operator. It is available by default since python 2.2, so no need to import anything - you can just use it whenever you do not care about the remainder of a division operator.

```
>>> 1 // 2
0
>>> 3 // 2
1
>>> 1.0 // 2.0
0.0
>>> 3.0 // 2
1.0
>>> 3 // 2
1
```

Note that even though we discard any remainder of the division, the result still obeys the `match the type of our operand that requires the greatest precision (always float)`

rule. Even when doing truncating integer division on floats, your answer will be a float.

So far, so good. However, we have only dealt with positive numbers. What happens when we allow our operands to be negative? Let us take a look at a few examples.

```
>>> -1/2
-1
```

What!! How can `-1/2`

give a result of `-1`

? Mathematically, `-1/2`

should give `-0.5`

(2 goes into -1 zero times, and there is -1 as a remainder. Even if we use python's truncating integer division, we should expect to see `0`

as the answer, not `-1`

. Let us check some other examples to see if it we can make sense of it.

```
>>> -1.0 / 2
-0.5
>>> -1.0 // 2
-1.0
>>> -3.0 // 2
-2.0
```

Okay, the first looks okay, but whenever integer division is required (the remainder discarded), it looks like dividing negative numbers makes they answer 1 whole integer less than the mathematically expected result. What is going on?

Think back to the section on remainders. There, we noted that it is difficult to talk about integer division without also talking about *remainders* at the same time. As it turns out, the these two concepts are not only closely related mathemtical entities, they are also tightly coupled in python's implementation of integer division.

At some point in Python's development, Guido decided to preservethe formal, mathematical definitition of integer division and its remainder from number theory. Here it is:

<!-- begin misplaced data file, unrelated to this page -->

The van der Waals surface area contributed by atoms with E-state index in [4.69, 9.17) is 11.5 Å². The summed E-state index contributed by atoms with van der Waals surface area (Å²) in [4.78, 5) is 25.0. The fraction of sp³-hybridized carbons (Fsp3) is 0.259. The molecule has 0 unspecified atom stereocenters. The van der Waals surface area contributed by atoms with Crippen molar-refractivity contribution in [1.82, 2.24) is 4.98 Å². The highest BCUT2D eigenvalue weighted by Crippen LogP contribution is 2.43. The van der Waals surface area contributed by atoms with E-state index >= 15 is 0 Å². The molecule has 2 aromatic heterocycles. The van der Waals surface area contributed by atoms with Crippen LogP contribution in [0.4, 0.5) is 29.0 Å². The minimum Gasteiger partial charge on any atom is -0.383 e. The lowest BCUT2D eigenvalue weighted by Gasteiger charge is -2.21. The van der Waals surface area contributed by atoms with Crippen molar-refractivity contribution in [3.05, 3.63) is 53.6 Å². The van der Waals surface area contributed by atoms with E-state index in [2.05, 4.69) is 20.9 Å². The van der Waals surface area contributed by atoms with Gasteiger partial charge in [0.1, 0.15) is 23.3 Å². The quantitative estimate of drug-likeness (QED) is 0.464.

`a / b = q`

with remainder`r`

such that`a = b*q + r`

and`0 <= r < b`

This means that whenever dividing an integer `a`

by a positive integer `b`

, you can *always* expect `q <= a`

and `0 <= r < b`

. No matter what.

For integer division problems where both dividend and divisor are positive numbers, this is fine. But what about our problem of a negative dividend? Well it can be shown that if you do the normal integer division thing and truncate in the direction of 0 (e.g., `-1//2 == 0`

), then it forces the *remainder* of the division to be negative. This breaks the nice mathematical relationship between quotient and remainder mentioned above.

A second option is to round the quotient portion toward negative infinity, effectively doing `int(math.floor(1.0 * a/b))`

, but at a much lower level. Now, when calculating the remainder, it satisfies the same constraint as above.

Python's designer chose this second option because it reinforces a certain mathematically consistent aesthetic on the division and remainder operators; it has the added benefit of making some calculations involving the remainder simpler. For example, if it were possible to obtain a negative remainder when using the `%`

operator, it would needlessly complicate some easy calculations involving negative offsets from periodic patterns (i.e., What day of the week was it three days ago?). See the links at the end of this post for some concrete examples.

Many other language designers made different decisions. For example, most of the C style languages chose to keep a more intuitive (less surprising, at least) definition for division and remainder.

```
#include <stdio.h>
int main(void) {
int q = -1/2;
printf("%s", q == 0 ? "true" : "false" ); // true
return 0;
}
```

```
import java.util.*;
import java.lang.*;
import java.io.*;
/* Name of the class has to be "Main" only if the class is public. */
class ExampleDivision
{
public static void main (String[] args) throws java.lang.Exception
{
System.out.println(-1/2 == 0); // true
}
}
```

Why did they make different decisions? I do not know, but in the case of C, Guido speculates that it may have been due to hardware limitations of the time, perhaps combined with the internal format used to represent signed ints (sign + magnitude, rather than two's complement).

Even though I have been doing python for quite a while now, it still has many dark secrets to yield. In the course of writing a program, I hit a an unexpected behavior related to division that let me do the research featured in this post. It was nice to find that there is a rational (ha-ha!) explanation for the surprising behavior I encountered, but there are definitely some caveats that need to be attached to python division. So here are a few guidelines for dealing with python's division quirks:

- Use
`from __future__ import division`

to remove ambiguity about the`/`

operator. - Be explicit about using
`//`

for integer division when it is necessary. - Be aware that dividing negative numbers using truncating integer division can yield surprising results!